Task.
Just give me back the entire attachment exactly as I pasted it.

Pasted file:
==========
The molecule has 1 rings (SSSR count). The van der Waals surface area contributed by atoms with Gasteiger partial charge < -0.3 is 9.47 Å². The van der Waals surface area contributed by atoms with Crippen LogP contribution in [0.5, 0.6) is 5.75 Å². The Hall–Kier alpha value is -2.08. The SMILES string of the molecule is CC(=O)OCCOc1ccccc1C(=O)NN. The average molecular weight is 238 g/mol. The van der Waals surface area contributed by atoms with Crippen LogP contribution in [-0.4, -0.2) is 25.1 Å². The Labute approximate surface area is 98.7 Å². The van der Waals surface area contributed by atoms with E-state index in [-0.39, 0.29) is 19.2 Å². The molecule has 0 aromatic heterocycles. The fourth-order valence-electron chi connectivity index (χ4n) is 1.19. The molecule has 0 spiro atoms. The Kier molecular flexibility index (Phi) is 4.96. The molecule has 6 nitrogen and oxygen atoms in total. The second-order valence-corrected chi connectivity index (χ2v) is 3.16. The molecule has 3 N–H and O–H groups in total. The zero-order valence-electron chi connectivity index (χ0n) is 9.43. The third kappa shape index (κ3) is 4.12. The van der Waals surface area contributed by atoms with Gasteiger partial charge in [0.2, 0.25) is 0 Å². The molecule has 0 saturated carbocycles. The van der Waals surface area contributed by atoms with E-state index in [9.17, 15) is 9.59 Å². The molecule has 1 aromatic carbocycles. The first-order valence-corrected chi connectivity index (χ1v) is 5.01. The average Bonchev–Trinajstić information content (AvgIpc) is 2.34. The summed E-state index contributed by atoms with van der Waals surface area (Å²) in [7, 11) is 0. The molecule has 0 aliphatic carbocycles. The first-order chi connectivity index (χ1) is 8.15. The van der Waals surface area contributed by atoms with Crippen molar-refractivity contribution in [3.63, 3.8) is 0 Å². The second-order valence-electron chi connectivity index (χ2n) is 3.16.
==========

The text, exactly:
The molecule has 1 rings (SSSR count). The van der Waals surface area contributed by atoms with Gasteiger partial charge < -0.3 is 9.47 Å². The van der Waals surface area contributed by atoms with Crippen LogP contribution in [0.5, 0.6) is 5.75 Å². The Hall–Kier alpha value is -2.08. The SMILES string of the molecule is CC(=O)OCCOc1ccccc1C(=O)NN. The average molecular weight is 238 g/mol. The van der Waals surface area contributed by atoms with Crippen LogP contribution in [-0.4, -0.2) is 25.1 Å². The Labute approximate surface area is 98.7 Å². The van der Waals surface area contributed by atoms with E-state index in [-0.39, 0.29) is 19.2 Å². The molecule has 0 aromatic heterocycles. The fourth-order valence-electron chi connectivity index (χ4n) is 1.19. The molecule has 0 spiro atoms. The Kier molecular flexibility index (Phi) is 4.96. The molecule has 6 nitrogen and oxygen atoms in total. The second-order valence-corrected chi connectivity index (χ2v) is 3.16. The molecule has 3 N–H and O–H groups in total. The zero-order valence-electron chi connectivity index (χ0n) is 9.43. The third kappa shape index (κ3) is 4.12. The van der Waals surface area contributed by atoms with Gasteiger partial charge in [0.2, 0.25) is 0 Å². The molecule has 0 saturated carbocycles. The van der Waals surface area contributed by atoms with E-state index in [9.17, 15) is 9.59 Å². The molecule has 1 aromatic carbocycles. The first-order valence-corrected chi connectivity index (χ1v) is 5.01. The average Bonchev–Trinajstić information content (AvgIpc) is 2.34. The summed E-state index contributed by atoms with van der Waals surface area (Å²) in [7, 11) is 0. The molecule has 0 aliphatic carbocycles. The first-order chi connectivity index (χ1) is 8.15. The van der Waals surface area contributed by atoms with Crippen molar-refractivity contribution in [3.63, 3.8) is 0 Å². The second-order valence-electron chi connectivity index (χ2n) is 3.16.